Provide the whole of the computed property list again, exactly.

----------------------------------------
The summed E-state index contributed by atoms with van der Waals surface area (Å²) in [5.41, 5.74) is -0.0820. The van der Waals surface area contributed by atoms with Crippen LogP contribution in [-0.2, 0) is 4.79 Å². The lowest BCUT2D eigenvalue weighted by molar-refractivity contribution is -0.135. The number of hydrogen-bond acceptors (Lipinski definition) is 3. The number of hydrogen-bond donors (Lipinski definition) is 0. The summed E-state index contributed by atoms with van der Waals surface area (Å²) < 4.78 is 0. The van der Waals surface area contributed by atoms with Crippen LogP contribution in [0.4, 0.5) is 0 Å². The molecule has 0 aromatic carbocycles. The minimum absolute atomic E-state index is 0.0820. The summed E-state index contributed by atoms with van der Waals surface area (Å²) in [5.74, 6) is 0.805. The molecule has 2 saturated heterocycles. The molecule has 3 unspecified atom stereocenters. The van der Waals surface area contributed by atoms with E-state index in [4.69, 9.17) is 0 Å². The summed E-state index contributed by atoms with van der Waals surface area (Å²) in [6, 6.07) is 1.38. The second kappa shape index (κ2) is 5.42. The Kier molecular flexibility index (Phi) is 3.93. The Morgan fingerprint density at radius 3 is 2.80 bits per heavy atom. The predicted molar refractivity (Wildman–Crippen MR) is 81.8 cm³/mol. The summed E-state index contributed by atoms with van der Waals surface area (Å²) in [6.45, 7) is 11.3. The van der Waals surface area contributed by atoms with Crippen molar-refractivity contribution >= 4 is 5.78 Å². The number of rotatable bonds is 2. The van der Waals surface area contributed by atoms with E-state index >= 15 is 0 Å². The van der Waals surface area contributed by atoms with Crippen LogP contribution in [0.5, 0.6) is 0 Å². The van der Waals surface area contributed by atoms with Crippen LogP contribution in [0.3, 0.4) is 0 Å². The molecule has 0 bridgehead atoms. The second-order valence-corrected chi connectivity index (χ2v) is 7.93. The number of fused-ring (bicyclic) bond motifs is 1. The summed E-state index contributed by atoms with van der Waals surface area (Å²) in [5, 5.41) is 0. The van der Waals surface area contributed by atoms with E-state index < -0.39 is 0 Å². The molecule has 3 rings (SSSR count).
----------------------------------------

The summed E-state index contributed by atoms with van der Waals surface area (Å²) in [5.41, 5.74) is -0.0820. The van der Waals surface area contributed by atoms with Crippen LogP contribution in [-0.2, 0) is 4.79 Å². The lowest BCUT2D eigenvalue weighted by molar-refractivity contribution is -0.135. The number of hydrogen-bond acceptors (Lipinski definition) is 3. The number of hydrogen-bond donors (Lipinski definition) is 0. The summed E-state index contributed by atoms with van der Waals surface area (Å²) < 4.78 is 0. The van der Waals surface area contributed by atoms with Crippen LogP contribution in [0.4, 0.5) is 0 Å². The molecule has 0 aromatic carbocycles. The minimum absolute atomic E-state index is 0.0820. The summed E-state index contributed by atoms with van der Waals surface area (Å²) in [5.74, 6) is 0.805. The molecule has 2 saturated heterocycles. The molecule has 3 unspecified atom stereocenters. The van der Waals surface area contributed by atoms with E-state index in [4.69, 9.17) is 0 Å². The summed E-state index contributed by atoms with van der Waals surface area (Å²) in [6, 6.07) is 1.38. The second kappa shape index (κ2) is 5.42. The Kier molecular flexibility index (Phi) is 3.93. The Morgan fingerprint density at radius 3 is 2.80 bits per heavy atom. The predicted molar refractivity (Wildman–Crippen MR) is 81.8 cm³/mol. The summed E-state index contributed by atoms with van der Waals surface area (Å²) in [6.45, 7) is 11.3. The van der Waals surface area contributed by atoms with Crippen molar-refractivity contribution >= 4 is 5.78 Å². The number of rotatable bonds is 2. The van der Waals surface area contributed by atoms with E-state index >= 15 is 0 Å². The van der Waals surface area contributed by atoms with Crippen LogP contribution in [0.5, 0.6) is 0 Å². The van der Waals surface area contributed by atoms with Crippen LogP contribution in [0.3, 0.4) is 0 Å². The molecule has 0 bridgehead atoms. The second-order valence-corrected chi connectivity index (χ2v) is 7.93. The number of fused-ring (bicyclic) bond motifs is 1. The summed E-state index contributed by atoms with van der Waals surface area (Å²) in [5, 5.41) is 0. The van der Waals surface area contributed by atoms with E-state index < -0.39 is 0 Å². The molecule has 3 rings (SSSR count).